Apr 08, 2021 By Team YoungWonks *
How can one control a servo motor with the Raspberry Pi Pico? In this blog, we shall look at this. But before we go into that, let’s look at what a servo motor is.
What is a servo motor?
A popular hobby market motor, the servo motor can push or rotate an object with great precision and is thus quite useful for projects that require precise control of angular or linear position, velocity and acceleration. If you need to rotate and object at some specific angles or distance, then you use a servo motor, which in turn is made up of a simple motor running through the servo mechanism. The servo mechanism comprises three parts; first is the controlled device, second is the output sensor and lastly, the feedback system. In this closed loop system, a positive feedback system is used to control motion and the final position of the shaft. The device is controlled by a feedback signal produced by comparing output signal and reference input signal. For more details, check out our blog on different types of motors used by hobbyists and makers today: https://www.youngwonks.com/blog/Different-types-of-motors-used-by-makers-and-hobbyists.
Next let’s take a quick look at the Raspberry Pi Pico.
What is Raspberry Pi Pico?
Raspberry Pi refers to a series of small single-board computers developed in the United Kingdom by the Raspberry Pi Foundation in association with Broadcom. The boards have been made keeping in mind the promotion of teaching basic computer science to kids. The latest offering by Raspberry Pi is the Raspberry Pi Pico, a new flexible IoT board. Essentially, it is a microcontroller board built on silicon and designed at the Raspberry Pi Foundation.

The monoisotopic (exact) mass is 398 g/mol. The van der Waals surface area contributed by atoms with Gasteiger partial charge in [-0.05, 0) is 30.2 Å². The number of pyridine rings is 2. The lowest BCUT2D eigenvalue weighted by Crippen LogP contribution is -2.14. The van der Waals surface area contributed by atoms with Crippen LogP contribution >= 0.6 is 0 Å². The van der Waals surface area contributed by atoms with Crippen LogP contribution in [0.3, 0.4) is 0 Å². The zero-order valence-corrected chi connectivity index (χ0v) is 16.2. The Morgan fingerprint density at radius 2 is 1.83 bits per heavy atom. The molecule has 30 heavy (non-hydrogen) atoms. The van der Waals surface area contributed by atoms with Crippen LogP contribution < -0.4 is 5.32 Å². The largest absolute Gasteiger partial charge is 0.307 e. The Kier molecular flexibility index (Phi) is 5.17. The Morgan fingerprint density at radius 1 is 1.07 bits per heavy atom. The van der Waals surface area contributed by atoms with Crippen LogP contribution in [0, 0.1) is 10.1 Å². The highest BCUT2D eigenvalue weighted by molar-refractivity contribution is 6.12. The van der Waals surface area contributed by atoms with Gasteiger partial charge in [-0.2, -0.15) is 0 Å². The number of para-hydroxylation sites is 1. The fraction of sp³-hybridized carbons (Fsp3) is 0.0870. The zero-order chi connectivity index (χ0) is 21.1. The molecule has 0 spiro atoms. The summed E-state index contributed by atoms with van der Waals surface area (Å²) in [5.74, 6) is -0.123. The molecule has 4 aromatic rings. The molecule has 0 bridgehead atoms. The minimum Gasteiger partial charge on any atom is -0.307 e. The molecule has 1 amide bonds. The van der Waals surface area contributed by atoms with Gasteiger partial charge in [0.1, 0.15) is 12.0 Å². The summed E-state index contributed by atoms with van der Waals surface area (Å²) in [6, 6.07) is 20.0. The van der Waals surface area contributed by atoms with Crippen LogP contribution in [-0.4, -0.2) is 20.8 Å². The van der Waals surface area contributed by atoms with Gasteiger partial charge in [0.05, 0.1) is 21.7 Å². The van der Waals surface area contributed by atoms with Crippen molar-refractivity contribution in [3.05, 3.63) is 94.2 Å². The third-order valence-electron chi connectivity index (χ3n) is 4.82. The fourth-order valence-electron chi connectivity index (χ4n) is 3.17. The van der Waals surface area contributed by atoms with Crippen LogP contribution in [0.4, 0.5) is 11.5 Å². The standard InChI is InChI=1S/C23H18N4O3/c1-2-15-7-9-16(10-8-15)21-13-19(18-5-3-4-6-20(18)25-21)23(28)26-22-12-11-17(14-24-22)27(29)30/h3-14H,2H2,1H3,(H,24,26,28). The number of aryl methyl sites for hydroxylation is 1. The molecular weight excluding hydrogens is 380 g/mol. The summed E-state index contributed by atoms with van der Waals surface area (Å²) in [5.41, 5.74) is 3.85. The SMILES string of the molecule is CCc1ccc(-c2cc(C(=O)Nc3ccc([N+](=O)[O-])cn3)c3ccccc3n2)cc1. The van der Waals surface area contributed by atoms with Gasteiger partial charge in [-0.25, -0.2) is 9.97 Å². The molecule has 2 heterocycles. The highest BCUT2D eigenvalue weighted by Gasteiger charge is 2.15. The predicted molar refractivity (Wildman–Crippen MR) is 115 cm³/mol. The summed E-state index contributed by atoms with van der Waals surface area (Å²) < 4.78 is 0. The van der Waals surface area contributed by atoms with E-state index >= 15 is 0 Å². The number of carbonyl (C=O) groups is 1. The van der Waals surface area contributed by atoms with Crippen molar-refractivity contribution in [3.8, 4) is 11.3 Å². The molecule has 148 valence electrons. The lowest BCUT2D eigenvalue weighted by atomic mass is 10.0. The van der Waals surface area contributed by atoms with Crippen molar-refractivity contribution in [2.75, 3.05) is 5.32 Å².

Priced at merely $4, Raspberry Pi Pico is smaller than the average Pi and indicates how the foundation is now looking to branch out into microcontrollers and custom silicon.
Raspberry Pi Pico pinout
In order to use it well, it is recommended to get well acquainted with the Raspberry Pi Pico pinout. The diagram below explains this.
Raspberry Pi Pico projects
As a microcontroller, the Raspberry Pi Pico can be used in many projects, be it Internet of Things (IoT), Adafruit Neopixel projects, data logging, small to medium scale robotics, projects needing interfacing with cameras, analog sensing (using environment sensors) and more.
Using a servo motor with a Raspberry Pi Pico
Now we are going to see how to control a servo motor with a Raspberry Pi Pico.
For this, we need a Raspberry Pi Pico on a breadboard, a servo motor and a few wires.
Use this circuit diagram to help you build a circuit.
One can also verify your circuit using this wire diagram.
The connections here are fairly easy to make, so we first connect our signal pin to servo.
Then we connect it to a ground and then we connect a VCC (a signal pin that is a GPIO configured as output).
Now that we have built the circuit, it’s time to get down to the code. First we will import both Pin and PWM from the machine library.
We will also import utime to be able to add some delays.
Next we set up three constants which are in nanoseconds indicating the min position, the max position and the mid position of the servo.
We then create a pin configured as a PWM and also set its initial frequency to 50.
We then set its initial duty cycle to the mid position.
Then in a while true, we set its duty cycle to the min. Next we wait for a second, change it to the mid, followed by waiting for another second, changing it to the max and then again waiting for a second.
Now when we run this program, we will be able to see our servo motor switch between the three positions.
This program will come in handy for many projects including a pan and tilt for your robot car or a camera.
You can watch the video below to take a quick look at how one can use a servo motor with a Raspberry Pi Pico:
*Contributors: Written by Vidya Prabhu; Lead image by: Leonel Cruz